Lac. can. fears: disease , consumption, heart trouble; that she will be unable to perform her duties, of falling downstairs, to close her eyes because of snakes, cannot bear to be left alone. Lac fel. fears: falling down stairs. Sac. lac. has great fear of death especially during paroxysms of heart pains at night; is taken suddenly with fear, and trembling of whole body as from fright.
Lac caninum imagines that snakes are all around her, especially in the daytime, that they are in her bed, that she is a loathsome, horrible mass of diseases, that she is dirty, that she sees spiders, that if she cannot get out of her body in some way she will become crazy, that everything she says is a lie, that she is very short in stature morning and evening; that she is of no importance and is looked down on by all. Lac fel. imagines: that the corners of furniture or any pointed object near her is about to run into her eyes, even when she knows they are not too close. Lac vac. defl.: that all her friends will die and that she must go to convent. Sac. lac.: that it is only by a great effort she can keep herself together, that there is a large hole in her back just above the sacrum; that someone is behind her, that her mother wants to kill her.
Probably the most important symptoms in this group as being most characteristic of the milks, are the fears and delusions, and the marked listlessness which merges into definite laziness. Memory symptoms, depression and fear, while important symptoms, occur in many deep acting remedies, but few remedies have such marked laziness as Lactic acid and Sac. lac. All these remedies are cross, ugly, hateful, Lac can rages. cures and swears; Lactic acid and Sac. lac. also are outstandingly sarcastic and fault- finding, they cannot be pleased nor speak kindly to anyone.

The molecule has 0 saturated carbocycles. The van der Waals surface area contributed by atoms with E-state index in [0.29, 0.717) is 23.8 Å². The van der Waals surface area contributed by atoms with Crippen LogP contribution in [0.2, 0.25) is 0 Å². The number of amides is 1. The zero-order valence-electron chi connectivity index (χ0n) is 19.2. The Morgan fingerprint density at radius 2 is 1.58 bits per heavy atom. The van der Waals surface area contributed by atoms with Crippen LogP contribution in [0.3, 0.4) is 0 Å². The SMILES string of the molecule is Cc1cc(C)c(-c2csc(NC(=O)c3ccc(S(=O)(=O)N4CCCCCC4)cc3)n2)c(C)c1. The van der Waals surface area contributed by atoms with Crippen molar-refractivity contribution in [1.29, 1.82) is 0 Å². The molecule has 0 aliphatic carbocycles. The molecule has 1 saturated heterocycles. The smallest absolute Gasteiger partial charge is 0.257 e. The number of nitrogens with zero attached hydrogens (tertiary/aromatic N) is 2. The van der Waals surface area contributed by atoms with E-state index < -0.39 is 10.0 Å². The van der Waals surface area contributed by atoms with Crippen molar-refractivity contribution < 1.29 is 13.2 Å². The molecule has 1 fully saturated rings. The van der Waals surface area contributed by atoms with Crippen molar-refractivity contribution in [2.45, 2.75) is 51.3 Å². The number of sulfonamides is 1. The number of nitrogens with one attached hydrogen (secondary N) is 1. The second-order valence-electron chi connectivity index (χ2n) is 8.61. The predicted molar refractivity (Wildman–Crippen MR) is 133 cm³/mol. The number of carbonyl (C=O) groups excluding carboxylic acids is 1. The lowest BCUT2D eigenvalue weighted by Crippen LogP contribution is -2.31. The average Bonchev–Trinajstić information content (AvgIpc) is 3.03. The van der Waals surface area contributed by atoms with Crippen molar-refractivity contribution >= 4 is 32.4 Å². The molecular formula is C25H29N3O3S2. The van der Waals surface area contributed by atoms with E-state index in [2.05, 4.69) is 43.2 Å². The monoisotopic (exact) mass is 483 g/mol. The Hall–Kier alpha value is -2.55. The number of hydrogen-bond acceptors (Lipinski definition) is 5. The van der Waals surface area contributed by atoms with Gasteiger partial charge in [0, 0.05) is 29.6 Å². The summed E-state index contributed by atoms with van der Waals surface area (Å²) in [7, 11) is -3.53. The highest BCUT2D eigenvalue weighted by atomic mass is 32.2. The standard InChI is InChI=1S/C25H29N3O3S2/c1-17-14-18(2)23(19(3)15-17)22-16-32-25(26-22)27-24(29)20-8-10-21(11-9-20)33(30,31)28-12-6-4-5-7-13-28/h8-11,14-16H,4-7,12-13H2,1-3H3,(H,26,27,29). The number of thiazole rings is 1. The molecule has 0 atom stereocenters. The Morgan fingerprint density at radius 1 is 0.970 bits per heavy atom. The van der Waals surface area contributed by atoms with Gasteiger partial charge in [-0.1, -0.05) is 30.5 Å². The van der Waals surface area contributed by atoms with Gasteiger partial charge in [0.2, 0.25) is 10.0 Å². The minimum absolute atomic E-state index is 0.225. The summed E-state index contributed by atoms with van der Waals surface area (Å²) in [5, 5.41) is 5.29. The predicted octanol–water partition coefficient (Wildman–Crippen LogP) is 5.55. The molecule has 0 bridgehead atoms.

There is marked vertigo with this group, but in Lac. can. and Lac. fel. we find a curious symptom: fear of falling downstairs without vertigo, although vertigo may occur apart from this symptom.
Lac. can., as we have said, is rich in mental symptoms, but these should be so well known to every homoeopathic physician we need not repeat them here. One symptom worth mentioning here, however, is that the patient cannot tell the truth-or when she believes fully that everything she says is a lie together with the alternating type of symptoms in other parts of the body, we may well study Lac caninum
All these remedies tend to the alternation of sides, especially in pains. The head pains are very acute, sharp, fiery, bursting heavy, usually confined to one rather small space or to one side, or in painful stripes; then these may leave the area first disturbed and appear in the corresponding area of the other side. Usually the left side suffers more severely, and there is the concomitance of rigidity of the neck. Buttermilk produces no sharp pains, but painful dullness, heaviness and throbbing, with the heat which usually accompanies the headaches, Lac caninums headaches are often associated with throat affections, the one location improving as the other becomes worse; terrible splitting pains in forehead on going into cold air; over eyes when sewing. Lac, vac., defl. has the alternation of the headache with tonsillitis, also, but here the headache usually occurs more frequently in anaemic women; and there is a definite relationship between the menstrual period, the throat symptoms and the headaches that should make us consider this remedy more frequently for menstrual headaches in patients who suffer from throat troubles. The headaches of Lac fel. are agonizing, with heat and pain spreading from the vertex down over the left face as a veil, or reversing, the symptoms may begin with coldness about the nose or ear, passing upward to the vertex.
Cream alone has no eye symptoms. The other members of the group have a wide variety of excessively painful eye symptoms and may well be indicated in many serious and stubborn eye conditions; or they may have the concomitance of severe and peculiar and pains. Lac fel. has a peculiar and valuable symptom in that its eye troubles come on in the fall. Clarke tells us that more than any other remedy Lac. can. > the deafness of hereditary syphilis. Lac. vac., Sac. lac. and Lac vac. all have the dullness of hearing, or at least the sensation as if the hearing would be dull.